Justice, whatever else appropriations bill. I don’t know what the response
has been but I assume a lack thereof. And I want to tell you something, if
this Congress and this President don’t get together on this much, this will
be the biggest issue to confront the country. When people charged with
crime, who run….both parties are now running against crime. When they
find out that all these criminals by law are being discharged without a trial,
without a prosecution…
Mr. Singer: And without…
Judge Richey: Without any supervision or anything else…
Mr. Singer: Oh, yeah. If there is not going to be a prosecution.
Judge Richey: No. Yeah. Their indictments will be dismissed.
Mr. Singer: Right.
Judge Richey: Period. With prejudice.
Mr. Singer: Yeah. Well, that’s…
Judge Richey: What is the reaction of the general public? John Q. Public who knows
nothing about this now? It’s going to be very substantial. We can’t pay
jurors. We can’t pay the marshal service. Because they are under the
Justice Department appropriations. We can’t pay our courthouse
personnel. I don’t know whether even judges are going to get paid.
We’ve been running since the first shut-down on fees paid by litigants.
Filing fees and that sort of thing. Run out the 26th of this month
according to the communiqués we’ve received…
Mr. Singer: Those funds don’t go into the general revenue? Covered from the general
Judge Richey: Do you mean fees for filing fees and things like that?
Mr. Singer: Yeah.
Judge Richey: Oh, they…
Mr. Singer: They stay in the Judiciary where…
Judge Richey: I think they do. They must because that’s what they told us they were
Mr. Singer: I see. Because when some…some agencies can do that. I mean I think
the Comptroller of the Currency is supported by the fees they charge to the
banks for examinations.
Judge Richey: Yes. There are some agencies. You’re correct. I don’t know whether
Mr. Singer: I didn’t realize it was…
Judge Richey: There is an article about it in this morning’s paper and the controversy
between Rubin, the Secretary of the Treasury and the Congress. All the
shenanigans he’s had to employ and the resources to keep the government
operating without legislation to exceed the debt limit. Terrible. Oh, let
me see. Some other civil cases that may have had a substantial
non-government. About fifteen years ago, I decided that with the case
load enhancing every year, it was high time some new techniques in trial
management, case management be employed to reduce the time that a
judge was on the bench. Or it took for a given trial. So one of the
techniques I developed was to require both sides to prepare on behalf of the
witnesses within their control a written narrative statement of their direct
testimony. In 1983 I wrote an article which was published in the
Georgetown Law Journal and I’ve used it ever since in cases against the
government under the Federal Tort Claims Act, in the private sector and in
each instance there has been great resistance by the lawyers but after they
have gone through it, there has never been a dissent that it hasn’t worked
beautifully and has actually enhanced the cause of justice. The principle
objection is, this destroys the spontaneity of the Q & A Question and
Answer form of lawyer to witness and thus to the jury to enable them to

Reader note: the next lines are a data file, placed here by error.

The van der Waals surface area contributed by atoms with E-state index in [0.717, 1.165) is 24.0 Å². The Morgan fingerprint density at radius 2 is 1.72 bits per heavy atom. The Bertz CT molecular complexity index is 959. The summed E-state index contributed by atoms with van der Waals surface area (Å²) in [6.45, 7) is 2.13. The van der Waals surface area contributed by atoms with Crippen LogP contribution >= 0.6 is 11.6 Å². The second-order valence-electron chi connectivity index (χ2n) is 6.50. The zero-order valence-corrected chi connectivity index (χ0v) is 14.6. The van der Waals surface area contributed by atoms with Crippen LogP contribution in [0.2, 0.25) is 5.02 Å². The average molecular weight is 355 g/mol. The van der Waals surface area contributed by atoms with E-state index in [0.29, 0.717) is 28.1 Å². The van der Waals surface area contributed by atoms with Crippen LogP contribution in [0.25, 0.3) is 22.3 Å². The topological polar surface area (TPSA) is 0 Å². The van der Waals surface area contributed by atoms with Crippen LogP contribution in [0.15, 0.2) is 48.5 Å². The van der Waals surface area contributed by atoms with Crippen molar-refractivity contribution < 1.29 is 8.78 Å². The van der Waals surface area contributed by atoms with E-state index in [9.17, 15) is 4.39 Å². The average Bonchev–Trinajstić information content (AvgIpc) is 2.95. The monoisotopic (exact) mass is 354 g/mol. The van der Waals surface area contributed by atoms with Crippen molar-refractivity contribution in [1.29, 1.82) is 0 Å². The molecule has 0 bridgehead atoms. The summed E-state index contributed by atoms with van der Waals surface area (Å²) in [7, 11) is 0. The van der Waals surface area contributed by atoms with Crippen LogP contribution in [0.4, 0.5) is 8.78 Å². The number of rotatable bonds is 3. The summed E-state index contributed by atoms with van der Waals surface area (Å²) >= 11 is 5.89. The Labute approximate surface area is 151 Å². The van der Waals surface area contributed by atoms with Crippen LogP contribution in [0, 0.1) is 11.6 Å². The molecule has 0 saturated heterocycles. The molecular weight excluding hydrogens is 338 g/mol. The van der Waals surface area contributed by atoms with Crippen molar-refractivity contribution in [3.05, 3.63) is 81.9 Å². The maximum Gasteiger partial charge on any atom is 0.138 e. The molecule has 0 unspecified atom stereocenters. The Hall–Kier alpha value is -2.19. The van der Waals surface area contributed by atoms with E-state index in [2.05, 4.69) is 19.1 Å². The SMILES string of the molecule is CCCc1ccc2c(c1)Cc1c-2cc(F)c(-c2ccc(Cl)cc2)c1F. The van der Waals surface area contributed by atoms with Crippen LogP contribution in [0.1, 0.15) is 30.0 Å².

better judge credibility, etc. etc. That’s not true.
Mr. Singer: How do you feel about that?
Judge Richey: I know it from empirical data. I’ve got about seventy-five juror
questionnaires which I myself designed proving it. Plus the lawyers
who’ve gone through it. And it makes the trials much more efficient, it
enables the lawyers and their witnesses to put their best foot forward in a
succinct narrative form, conversational way. And you never tried a case,
Dan Singer, that you didn’t prepare your witnesses. And if you’re doing
that as thoroughly and I know you would as a competent lawyer or your
Mr. Singer: He knows all about that.
Judge Richey: You would have done what I did. Namely prepare your witnesses. And
I learned this from regulatory proceedings in my private practice. They
work like a charm. I knew in advance what the witness was going to say.
I could read fifty pages in probably fifteen minutes and so it was easy.
That’s been something I’ve done. That’s never been controverted on
appeal yet. The Ninth Circuit has approved of the practice. Bill
Schwartz, the former director of the Federal Judicial Center wrote a year
ago when I got my law school’s medal, the sixth person in the 103-odd
years of its history to receive it, wrote a letter and said Judge Richey has
inaugurated many practices since he became a judge that were considered
revolutionary at the time but are now commonly accepted. If you read the
Manual on Complex Litigation, Third Edition, you’ll see the reference to
that practice noted with approval.
Mr. Singer: We adopted it in a major arbitration, you’ll be pleased to know.
Judge Richey: Oh, God bless you. Good.
Mr. Singer: There were 57 or 59 arbitral days that case and then it would have been 800
if it hadn’t been for the use of written testimony.
Judge Richey: Surely. Nobody was impaired. This brought full cross examination.
You let the witnesses supplement their answers, correct their narrative
statement if there is something wrong with it, right in the presence of the
Mr. Singer: They don’t like to do that, but that’s…
Judge Richey: Well they do it often. Now I did have one instance on the negative side
where a plaintiff in an employment discrimination case, whose lawyers
didn’t like to do this, wrote a narrative statement that went way beyond the
length necessary to accomplish her objective and it droned on and on and
on and on. And I couldn’t figure out a way to cut it off without